Lānaʻi, Then and Now

Learn the ancient history of Lāna‘i, and discover how to best experience it today.

Text by Ellie Crowe and Lisa Yamada-Son
Images by John Hook

The 140-square-mile island of Lāna‘i has gone through numerous iterations since its volcanic birth roughly one million years ago. It has been home to malevolent spirits and sorcerers, which were expelled by a Hawaiian prince. It became, briefly, the pineapple-growing capital of the world. Today, this island, which is now owned by Oracle founder Larry Ellison, offers a balance of quiet beach time and adventurous excursions.

Though Lāna‘i is now known as a place of refuge and relaxation, this idyllic island was once uninhabitable, according to legend. Until the 15th century, the island was kapu, or forbidden, to visit because it was home to dangerous spirits. Fortunately, they are gone now, having been exorcised by Kaululā‘au, a 12-year-old boy.

The son of the king of Maui, Kaululā‘au was a rascal. In fact, it was Kaululā‘au who led boys on the island to paint the prized pigs, imitated the death-bird’s hoot in the village at night, and pushed fishing canoes out to sea. Then, one dark night, Kaululā‘au went too far and uprooted a grove of young breadfruit trees planted by the king. Destroying even one of these precious trees was punishable by death, but instead of being executed, Kaululā‘au was banished to Lāna‘i—a fate considered to be a certain death sentence.

War canoes took the young boy across the windswept channel to the dark island, and landed at Kahalepalaoa, where the spirits attempted to kill the exiled prince. Ever cunning, Kaululā‘au built a hut at the top of peaked Lāna‘ihale, invited them over, and served intoxicating ‘awa. When the spirits fell asleep, he gummed their eyelids with bird lime and set fire to the hut.

After defeating the former residents, Kaululā‘au lit a huge bonfire at Naha on the eastern coast, the closest point to Maui. At the sight of the glowing flames, the king guessed of his son’s courageous acts. The king sailed to Lāna‘i and nominated his brave son the ruling chief of the island. Translating to “day of conquest,” the island’s name, Lāna‘i, harkens back to the clever Kaululā‘au, who tricked the spirits and sorcerer of this small isle.

Today, travelers to Lāna‘i can visit the same sites that Kaululā‘au encountered. Kahalepalaoa, the beach where he first landed, has historical sites to explore and great snorkeling, and is reachable by 4×4 Jeep. Heading inland, the Munro Trail at the center of the island ascends 12 scenic miles to the 3,370-foot high peak of Lāna‘ihale (House of Lāna‘i).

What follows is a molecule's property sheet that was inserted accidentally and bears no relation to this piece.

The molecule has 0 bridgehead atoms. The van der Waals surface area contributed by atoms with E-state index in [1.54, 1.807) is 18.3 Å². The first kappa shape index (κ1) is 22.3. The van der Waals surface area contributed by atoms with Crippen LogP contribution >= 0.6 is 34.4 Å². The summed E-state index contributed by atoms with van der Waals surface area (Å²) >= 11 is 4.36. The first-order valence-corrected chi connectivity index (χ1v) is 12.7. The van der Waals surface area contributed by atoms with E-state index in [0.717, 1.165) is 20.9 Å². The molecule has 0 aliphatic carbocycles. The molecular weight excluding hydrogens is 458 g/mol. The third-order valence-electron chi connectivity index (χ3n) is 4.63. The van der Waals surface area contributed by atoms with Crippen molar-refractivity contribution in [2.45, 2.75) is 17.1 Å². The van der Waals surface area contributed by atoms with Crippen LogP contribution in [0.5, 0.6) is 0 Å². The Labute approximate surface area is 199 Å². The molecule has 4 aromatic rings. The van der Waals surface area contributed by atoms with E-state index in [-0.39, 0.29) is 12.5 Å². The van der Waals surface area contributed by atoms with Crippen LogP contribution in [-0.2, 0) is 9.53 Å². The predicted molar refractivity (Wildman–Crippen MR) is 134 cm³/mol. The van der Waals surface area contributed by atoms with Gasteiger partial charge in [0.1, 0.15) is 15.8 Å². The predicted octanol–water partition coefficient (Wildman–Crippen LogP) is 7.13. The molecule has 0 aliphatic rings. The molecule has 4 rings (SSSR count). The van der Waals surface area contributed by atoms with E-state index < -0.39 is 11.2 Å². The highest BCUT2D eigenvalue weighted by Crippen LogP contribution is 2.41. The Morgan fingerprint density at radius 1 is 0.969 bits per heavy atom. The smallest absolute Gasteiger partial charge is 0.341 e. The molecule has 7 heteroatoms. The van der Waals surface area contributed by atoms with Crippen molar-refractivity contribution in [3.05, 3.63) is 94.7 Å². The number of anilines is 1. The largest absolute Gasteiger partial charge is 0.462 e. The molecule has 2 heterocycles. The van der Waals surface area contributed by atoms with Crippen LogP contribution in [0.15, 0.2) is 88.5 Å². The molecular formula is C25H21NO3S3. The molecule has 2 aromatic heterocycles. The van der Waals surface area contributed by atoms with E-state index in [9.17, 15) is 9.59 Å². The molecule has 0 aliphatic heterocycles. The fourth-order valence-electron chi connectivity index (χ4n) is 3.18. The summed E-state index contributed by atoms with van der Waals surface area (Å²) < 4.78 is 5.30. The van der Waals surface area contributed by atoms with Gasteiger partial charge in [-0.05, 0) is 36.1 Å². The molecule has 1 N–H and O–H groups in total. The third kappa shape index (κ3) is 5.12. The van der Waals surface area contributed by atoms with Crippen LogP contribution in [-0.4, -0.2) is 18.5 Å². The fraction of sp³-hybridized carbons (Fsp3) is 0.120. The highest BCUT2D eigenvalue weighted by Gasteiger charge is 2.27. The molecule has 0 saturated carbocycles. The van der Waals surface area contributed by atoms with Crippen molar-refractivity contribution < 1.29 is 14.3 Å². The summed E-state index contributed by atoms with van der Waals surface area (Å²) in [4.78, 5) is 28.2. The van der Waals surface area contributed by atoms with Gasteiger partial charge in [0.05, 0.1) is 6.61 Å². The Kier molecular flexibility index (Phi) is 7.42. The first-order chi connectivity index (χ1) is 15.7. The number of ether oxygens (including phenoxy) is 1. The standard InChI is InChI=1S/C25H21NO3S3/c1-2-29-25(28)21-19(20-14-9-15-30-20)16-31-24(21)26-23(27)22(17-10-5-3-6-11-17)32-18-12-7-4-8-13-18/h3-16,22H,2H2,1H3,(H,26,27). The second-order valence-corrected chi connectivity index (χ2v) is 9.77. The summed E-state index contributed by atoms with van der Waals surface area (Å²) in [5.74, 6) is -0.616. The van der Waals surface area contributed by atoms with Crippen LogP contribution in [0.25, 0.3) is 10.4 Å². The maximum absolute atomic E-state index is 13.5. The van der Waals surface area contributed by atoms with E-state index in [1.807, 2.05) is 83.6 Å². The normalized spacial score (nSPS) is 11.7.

Of course, much has changed on Lāna‘i since Kaululā‘au became its ruling chief. Horses and their natural counterparts, paniolo, or cowboys, have taken up residence, as have mouflon sheep and axis deer. This gives the island a pastoral feel, which is matched by country adventures, such as horseback riding and hunting excursions. The island now has a town, aptly named Lāna‘i City, though not enough residents to warrant even a single stoplight.

For those who want to embrace this small-town charm for their visit, Hotel Lāna‘i offers a welcoming nod to the past, complete with wood-framed walls and whitewashed plank ceilings, hand-sewn quilts, and occasionally creaky floorboards in the classic Hawaiian plantation style. Located at the heart of Lāna‘i City, the hotel offers proximity to the only semblance of metropolitan life, as well as cooler mornings among Cook Pines. Within walking distance is the Lāna‘i Culture and Heritage Center, where the history of the island is laid out on the walls and embodied within the cultural artifacts on display.

If it’s sunny skies and luxurious relaxation that you are looking for, make Four Seasons Resort Lāna‘i, perched above Hulopo‘e Bay, your home base. Under Ellison’s ownership, this resort received a major makeover, including a new pool, upgraded interiors, sprawling suites, and high-tech accoutrements befitting an island hotel that is owned by a tech magnate. While it is some distance from the main town, this secluded nature is part of its allure—the resort truly feels like an escape from reality.

Built atop the low-slung cliffs of Hulopo‘e Bay, Four Seasons overlooks a white sand beach fronting the crystal clear water of a marine sanctuary. Walk over for some snorkeling, or take a quick 15-minute hike further to Pu‘u Pehe, also known as Sweetheart Rock, where dramatic cliffs accent the aquamarine tide pools below. After a hot day spent in the sun, lounge by the resort’s sparkling blue pool with a refreshing cocktail from the pool bar and tapas from onsite restaurant, Nobu Lāna‘i

Four Seasons Resort Lāna‘i also offers ways to experience the island’s wilder side, like an archery range, a shooting range, and off-road excursions. Or, rent a Jeep and travel the lengths of the island on your own. About 45 minutes from the resort, on the island’s northeast coast, is Shipwreck Beach, which was named for an abandoned barge that rests on the reef offshore.

If you would rather head inland, Keahiakawelo, commonly called Garden of the Gods, lies six miles west of Lāna‘i City. This rocky desertscape at the end of Polihua Road makes apparent, once again, just how timeless the island of Lāna‘i truly is.